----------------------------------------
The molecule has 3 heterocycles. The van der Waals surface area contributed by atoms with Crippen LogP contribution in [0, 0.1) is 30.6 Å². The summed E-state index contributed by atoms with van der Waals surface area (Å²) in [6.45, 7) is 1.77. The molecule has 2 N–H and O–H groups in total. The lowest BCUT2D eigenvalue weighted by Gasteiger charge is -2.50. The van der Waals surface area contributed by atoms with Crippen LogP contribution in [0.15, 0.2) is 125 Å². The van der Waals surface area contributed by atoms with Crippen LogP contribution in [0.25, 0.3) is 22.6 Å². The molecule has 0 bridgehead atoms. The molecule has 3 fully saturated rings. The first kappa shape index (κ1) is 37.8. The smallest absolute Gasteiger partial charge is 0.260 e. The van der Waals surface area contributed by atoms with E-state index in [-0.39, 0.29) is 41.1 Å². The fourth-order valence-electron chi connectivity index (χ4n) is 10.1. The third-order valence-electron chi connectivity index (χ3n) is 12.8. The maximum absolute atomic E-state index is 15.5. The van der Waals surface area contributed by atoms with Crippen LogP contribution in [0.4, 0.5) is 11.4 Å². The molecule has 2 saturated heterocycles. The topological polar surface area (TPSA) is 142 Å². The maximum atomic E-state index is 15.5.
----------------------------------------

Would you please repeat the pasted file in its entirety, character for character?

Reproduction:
The molecule has 3 heterocycles. The van der Waals surface area contributed by atoms with Crippen LogP contribution in [0, 0.1) is 30.6 Å². The summed E-state index contributed by atoms with van der Waals surface area (Å²) in [6.45, 7) is 1.77. The molecule has 2 N–H and O–H groups in total. The lowest BCUT2D eigenvalue weighted by Gasteiger charge is -2.50. The van der Waals surface area contributed by atoms with Crippen LogP contribution in [0.15, 0.2) is 125 Å². The van der Waals surface area contributed by atoms with Crippen LogP contribution in [0.25, 0.3) is 22.6 Å². The molecule has 0 bridgehead atoms. The molecule has 3 fully saturated rings. The first kappa shape index (κ1) is 37.8. The smallest absolute Gasteiger partial charge is 0.260 e. The van der Waals surface area contributed by atoms with E-state index in [-0.39, 0.29) is 41.1 Å². The fourth-order valence-electron chi connectivity index (χ4n) is 10.1. The third-order valence-electron chi connectivity index (χ3n) is 12.8. The maximum absolute atomic E-state index is 15.5. The van der Waals surface area contributed by atoms with Crippen LogP contribution in [0.4, 0.5) is 11.4 Å². The molecule has 2 saturated heterocycles. The topological polar surface area (TPSA) is 142 Å². The maximum atomic E-state index is 15.5.